I was intrigued recently by reading an AP news article entitled, Facebook Depression seen as new risk for teens. Having just read through Tim Challies, The Next Story, I was sensitive to how this social media network might be adversely affecting our young people. This is what I gleaned from the article:
- Teens that are “already down” seem to get more so after reading their “friends” statuses that seemingly are indicative of good & happy times
- Teens compared who they were as a person by comparing their total “friend” counts to others
- Teens came away with the understanding that they may not measure up as they read the “skewed” views of their Facebook “friends”
- Teens are vulnerable to depression, cyberbullying, sexting and other online risks through social networking sites
How should parents respond to such news that their teen might be feeling depressed by what they are experiencing on Facebook?
One of the things that must be understood, by both parents and teens, is that any form of depression must be dealt with or it will eventually overwhelm you. Many of the feelings of depression are deceptive and very difficult to battle. It is hard to imagine dealing with anything that is unpleasant, especially if you feel like doing nothing.
As Christians we are called to a new way of living. It is to live, not based on our feelings (nor ignoring our feelings, as we will discuss shortly), but based on what we believe is true and acting on that belief. The only thing we know for sure that is true is God’s Word. God has called us to a certain way to live and we need to believe that this is the best way to live and act on that belief. It could simply be called “faith”. The writer of Hebrews says, “Now faith is the assurance of things hoped for, the conviction of things not seen…(or we could even say of things not “felt”) (ESV) Often we don’t “feel” like living and doing what God has called us to, but we know we should live and act that way because Scripture is clear. Let’s look at some possible examples that teens suffering Facebook Depression might acknowledge:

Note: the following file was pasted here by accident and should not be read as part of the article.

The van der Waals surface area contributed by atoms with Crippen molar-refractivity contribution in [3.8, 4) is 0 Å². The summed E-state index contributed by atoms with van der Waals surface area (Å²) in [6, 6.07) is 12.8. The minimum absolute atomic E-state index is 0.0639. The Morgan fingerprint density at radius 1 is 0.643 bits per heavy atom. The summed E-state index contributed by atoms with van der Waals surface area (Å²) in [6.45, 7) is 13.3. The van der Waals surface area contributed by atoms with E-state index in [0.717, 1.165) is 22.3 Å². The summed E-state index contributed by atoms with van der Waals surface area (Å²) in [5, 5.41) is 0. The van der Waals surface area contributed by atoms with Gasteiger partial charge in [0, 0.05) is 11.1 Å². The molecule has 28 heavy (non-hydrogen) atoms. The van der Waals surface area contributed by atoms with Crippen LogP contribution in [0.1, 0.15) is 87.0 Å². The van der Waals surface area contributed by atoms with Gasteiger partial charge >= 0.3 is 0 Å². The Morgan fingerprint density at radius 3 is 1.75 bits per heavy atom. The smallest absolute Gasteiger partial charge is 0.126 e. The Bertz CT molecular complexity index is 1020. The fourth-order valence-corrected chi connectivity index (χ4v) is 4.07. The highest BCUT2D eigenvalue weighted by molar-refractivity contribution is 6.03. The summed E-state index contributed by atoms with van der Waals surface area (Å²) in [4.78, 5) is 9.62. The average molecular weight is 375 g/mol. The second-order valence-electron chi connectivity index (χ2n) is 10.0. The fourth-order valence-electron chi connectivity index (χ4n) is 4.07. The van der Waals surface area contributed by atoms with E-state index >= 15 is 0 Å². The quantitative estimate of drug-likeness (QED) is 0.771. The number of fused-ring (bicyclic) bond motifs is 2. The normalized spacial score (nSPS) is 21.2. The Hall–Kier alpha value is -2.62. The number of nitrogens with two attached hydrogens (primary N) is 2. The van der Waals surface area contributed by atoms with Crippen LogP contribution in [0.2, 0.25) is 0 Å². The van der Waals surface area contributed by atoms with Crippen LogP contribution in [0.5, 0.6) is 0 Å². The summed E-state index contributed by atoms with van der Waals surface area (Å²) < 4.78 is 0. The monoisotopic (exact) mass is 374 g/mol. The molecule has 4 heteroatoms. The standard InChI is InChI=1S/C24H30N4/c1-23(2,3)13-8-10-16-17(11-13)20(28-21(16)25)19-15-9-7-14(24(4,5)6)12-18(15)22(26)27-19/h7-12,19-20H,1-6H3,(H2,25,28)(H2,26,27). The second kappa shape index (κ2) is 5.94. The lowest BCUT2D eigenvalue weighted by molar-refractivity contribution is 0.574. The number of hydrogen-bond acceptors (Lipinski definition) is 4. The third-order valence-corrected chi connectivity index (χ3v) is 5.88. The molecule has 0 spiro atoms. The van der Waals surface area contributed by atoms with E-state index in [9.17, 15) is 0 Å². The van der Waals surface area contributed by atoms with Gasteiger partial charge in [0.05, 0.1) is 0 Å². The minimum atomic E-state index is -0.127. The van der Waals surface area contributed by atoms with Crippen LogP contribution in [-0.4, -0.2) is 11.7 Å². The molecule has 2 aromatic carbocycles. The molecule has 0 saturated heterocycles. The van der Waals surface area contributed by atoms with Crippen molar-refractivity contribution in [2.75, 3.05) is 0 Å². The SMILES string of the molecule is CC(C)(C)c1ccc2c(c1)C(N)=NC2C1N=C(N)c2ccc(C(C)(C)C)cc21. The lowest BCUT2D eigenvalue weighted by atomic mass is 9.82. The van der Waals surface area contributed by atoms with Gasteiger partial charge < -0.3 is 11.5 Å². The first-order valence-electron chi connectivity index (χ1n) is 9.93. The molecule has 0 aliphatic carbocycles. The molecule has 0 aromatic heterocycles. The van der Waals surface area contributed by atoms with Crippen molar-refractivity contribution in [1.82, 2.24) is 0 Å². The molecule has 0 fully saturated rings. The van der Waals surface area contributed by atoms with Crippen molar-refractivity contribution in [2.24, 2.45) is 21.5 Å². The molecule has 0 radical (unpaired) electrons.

- Feeling:“I feel as if no-one wants to be my friend. I feel abandoned and alone on Facebook, even with all my ‘friends’.”
- Truth:Psalm 27:10 says that even if your mom & dad forsake you, the Lord will still take you in. God desires a relationship with you. Hebrews 13:5 confirms that Jesus will never forsake us.
- Feeling: “I feel as if I am unimportant and unnecessary. My friends have purpose in life, I don’t“.
- Truth: You do have a purpose. You were created for the very purpose of glorifying the Creator God! (Isaiah 43:7) In everything you do, even Facebooking, you should be seeking to bring God glory. (1 Corinthians 10:31) The goal of your life is to please Him, (2 Corinthians 5:9), and if He has called you to do it, He will equip you to do it. (Hebrews 13:20-21)
What about the feelings? What are your feelings saying about you? What can you learn from what you feel?